News / Asia

WHO Investigates Polio Outbreak in Tajikistan

Lisa Schlein

The World Health Organization says it is sending technical experts to Tajikistan to investigate an outbreak of seven cases of polio in the country.  It says this is the first importation of polio in the European region since Europe was certified as polio-free in 2002.

Three technical experts from WHO already have left for Tajikistan.  And, the organization says three more experts are expected to arrive in that central Asian country on Sunday.

WHO Spokeswoman for the Polio Eradication Initiative, Sona Bari, agrees this is a setback for WHO's polio eradication campaign.  She says it is a sober reminder of the need to vaccinate children against this crippling disease.

She says the technical experts will carry out a detailed investigation of the seven cases of polio to determine the country from where the virus was imported and what actions need to be taken to prevent its further spread.

"Planning is already going on for three large-scale vaccination campaigns," Bari said.  "There are about 864,000 children under the age of five that we will reach with this vaccine.  And, surrounding countries, particularly Uzbekistan and Kyrgyztan are being asked to step up their surveillance for acute flaccid paralysis, which is a sign of polio and to look into their immunization rates to make sure that children are adequately protected in those surrounding areas."  

Bari says these immunization campaigns are expensive.  She says Rotary International has given $500,000.  But, additional funding will be needed to buy the vaccines and carry out the campaigns.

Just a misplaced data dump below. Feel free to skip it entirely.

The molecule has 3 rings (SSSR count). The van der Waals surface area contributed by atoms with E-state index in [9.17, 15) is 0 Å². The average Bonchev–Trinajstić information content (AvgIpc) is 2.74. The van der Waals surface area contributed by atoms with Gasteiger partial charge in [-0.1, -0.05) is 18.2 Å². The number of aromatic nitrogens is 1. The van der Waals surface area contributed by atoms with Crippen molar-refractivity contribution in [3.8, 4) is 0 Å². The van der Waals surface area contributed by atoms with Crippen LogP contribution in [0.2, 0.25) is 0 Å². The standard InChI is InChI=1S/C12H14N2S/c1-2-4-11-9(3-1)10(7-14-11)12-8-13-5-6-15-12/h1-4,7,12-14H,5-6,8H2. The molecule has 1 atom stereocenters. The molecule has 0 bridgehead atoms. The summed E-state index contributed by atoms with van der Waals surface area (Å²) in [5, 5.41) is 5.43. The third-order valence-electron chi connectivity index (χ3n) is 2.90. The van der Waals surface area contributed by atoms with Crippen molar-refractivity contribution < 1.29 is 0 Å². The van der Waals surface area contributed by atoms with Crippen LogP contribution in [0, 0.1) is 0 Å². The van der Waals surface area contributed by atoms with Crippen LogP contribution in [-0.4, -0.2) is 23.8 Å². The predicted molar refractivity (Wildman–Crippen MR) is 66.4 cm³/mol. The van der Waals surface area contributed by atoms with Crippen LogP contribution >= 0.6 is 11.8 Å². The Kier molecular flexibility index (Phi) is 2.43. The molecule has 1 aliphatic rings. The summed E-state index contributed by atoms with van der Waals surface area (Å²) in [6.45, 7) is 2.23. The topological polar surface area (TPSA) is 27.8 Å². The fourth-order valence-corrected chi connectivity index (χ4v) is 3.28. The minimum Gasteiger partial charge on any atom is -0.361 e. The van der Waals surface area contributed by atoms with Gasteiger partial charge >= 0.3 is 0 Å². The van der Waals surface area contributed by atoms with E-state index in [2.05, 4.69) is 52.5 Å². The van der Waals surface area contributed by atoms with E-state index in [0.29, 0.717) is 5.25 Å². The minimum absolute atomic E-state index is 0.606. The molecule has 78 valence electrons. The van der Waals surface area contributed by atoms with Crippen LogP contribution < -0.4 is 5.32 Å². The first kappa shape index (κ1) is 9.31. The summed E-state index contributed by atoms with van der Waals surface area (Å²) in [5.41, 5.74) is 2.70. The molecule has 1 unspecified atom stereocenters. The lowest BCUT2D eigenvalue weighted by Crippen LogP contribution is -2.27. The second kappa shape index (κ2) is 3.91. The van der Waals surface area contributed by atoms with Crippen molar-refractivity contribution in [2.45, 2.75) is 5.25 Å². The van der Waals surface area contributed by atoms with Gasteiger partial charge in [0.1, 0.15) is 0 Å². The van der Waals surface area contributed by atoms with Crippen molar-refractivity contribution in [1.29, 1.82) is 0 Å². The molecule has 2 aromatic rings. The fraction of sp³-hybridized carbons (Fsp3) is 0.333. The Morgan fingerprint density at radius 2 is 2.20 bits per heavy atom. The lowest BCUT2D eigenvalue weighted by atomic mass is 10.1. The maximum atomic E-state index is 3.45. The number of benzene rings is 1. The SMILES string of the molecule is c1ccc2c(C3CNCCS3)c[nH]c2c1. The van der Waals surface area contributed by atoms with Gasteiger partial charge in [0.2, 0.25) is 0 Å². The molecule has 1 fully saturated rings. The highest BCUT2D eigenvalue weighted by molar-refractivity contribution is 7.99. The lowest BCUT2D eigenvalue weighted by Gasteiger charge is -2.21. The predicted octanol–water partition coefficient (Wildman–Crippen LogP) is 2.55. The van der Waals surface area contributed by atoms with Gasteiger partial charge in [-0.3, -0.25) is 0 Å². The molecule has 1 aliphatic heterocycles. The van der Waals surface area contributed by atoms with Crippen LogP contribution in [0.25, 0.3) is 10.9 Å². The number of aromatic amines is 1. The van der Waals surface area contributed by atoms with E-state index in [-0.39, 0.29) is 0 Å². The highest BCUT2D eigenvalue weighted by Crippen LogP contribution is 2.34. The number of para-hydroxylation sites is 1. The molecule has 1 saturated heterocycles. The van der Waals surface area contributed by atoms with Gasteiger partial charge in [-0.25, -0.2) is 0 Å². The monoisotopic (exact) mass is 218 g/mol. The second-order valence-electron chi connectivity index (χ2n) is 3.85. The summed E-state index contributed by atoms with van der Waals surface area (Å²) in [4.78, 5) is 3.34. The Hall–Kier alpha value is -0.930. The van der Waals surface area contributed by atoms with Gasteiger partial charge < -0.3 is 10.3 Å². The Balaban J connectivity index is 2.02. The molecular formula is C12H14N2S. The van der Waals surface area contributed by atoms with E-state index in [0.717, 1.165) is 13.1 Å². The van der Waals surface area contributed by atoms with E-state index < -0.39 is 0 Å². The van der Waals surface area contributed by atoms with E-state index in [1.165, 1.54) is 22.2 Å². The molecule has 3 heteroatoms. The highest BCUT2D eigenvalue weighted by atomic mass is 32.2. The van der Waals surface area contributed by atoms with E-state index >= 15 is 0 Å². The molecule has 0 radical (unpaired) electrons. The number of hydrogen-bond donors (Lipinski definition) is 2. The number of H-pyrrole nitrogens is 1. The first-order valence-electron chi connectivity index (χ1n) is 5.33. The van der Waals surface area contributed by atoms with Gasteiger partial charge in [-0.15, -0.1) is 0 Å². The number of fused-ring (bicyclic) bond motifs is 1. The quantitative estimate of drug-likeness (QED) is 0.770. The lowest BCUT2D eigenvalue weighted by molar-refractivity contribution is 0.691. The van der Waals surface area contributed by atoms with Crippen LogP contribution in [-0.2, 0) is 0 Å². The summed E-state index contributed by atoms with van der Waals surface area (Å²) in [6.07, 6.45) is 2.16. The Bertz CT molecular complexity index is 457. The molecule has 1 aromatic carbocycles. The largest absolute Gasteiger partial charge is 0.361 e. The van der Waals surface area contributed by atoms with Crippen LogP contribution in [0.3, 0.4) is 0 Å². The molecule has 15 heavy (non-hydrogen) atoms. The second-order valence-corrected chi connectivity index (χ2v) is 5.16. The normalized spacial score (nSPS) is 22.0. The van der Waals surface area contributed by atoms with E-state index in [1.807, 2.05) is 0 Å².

She says the polio crisis comes at a time when WHO and other U.N. agencies are struggling to contain a big outbreak in Africa.

"We had a first round to deal with this, this year on the sixth of March, a second smaller round on the 26th of March.  And, now, they are starting this Saturday, about 78 million children across central and west Africa to shut down that outbreak," Bari said.  "Again, emphasizing the importance of stopping polio in the few remaining endemic countries, so that it cannot be imported out to areas where children are not adequately immunized." 

WHO Investigates Polio Outbreak in Tajikistan
WHO Investigates Polio Outbreak in Tajikistan

Bari says Tajikistan is close to two polio endemic countries - Afghanistan and Pakistan.  But, she says it is premature to identify one of these countries as the source of the virus.  She says until the genetic sequencing of the virus is completed, it will not be possible to know from where the importation came.

You May Like

Video One Year After Thai Coup, No End in Sight for Military Rule

Since carrying out the May 22, 2014 coup, the general has retired from the military but is still firmly in charge More

Goodbye, New York

This is what the fastest-growing big cities in America have in common More

Job-Seeking Bangladeshis Risk Lives to Find Work

The number of Bangladeshi migrants on smugglers’ boats bound for Southeast Asian countries has soared in the past two years More

This forum has been closed.
Comments
     
There are no comments in this forum. Be first and add one

Featured Videos

Your JavaScript is turned off or you have an old version of Adobe's Flash Player. Get the latest Flash player.
Turkey's Main Opposition Party Hopes for Election Breakthroughi
X
May 22, 2015 10:23 AM
Turkey’s main opposition Republican People’s Party has sought an image change ahead of the June 7 general election. The move comes after suffering successive defeats at the hands of the Islamist-rooted AK Party, which has portrayed it as hostile to religion. Dorian Jones reports from the western city of Izmir.
Video

Video Turkey's Main Opposition Party Hopes for Election Breakthrough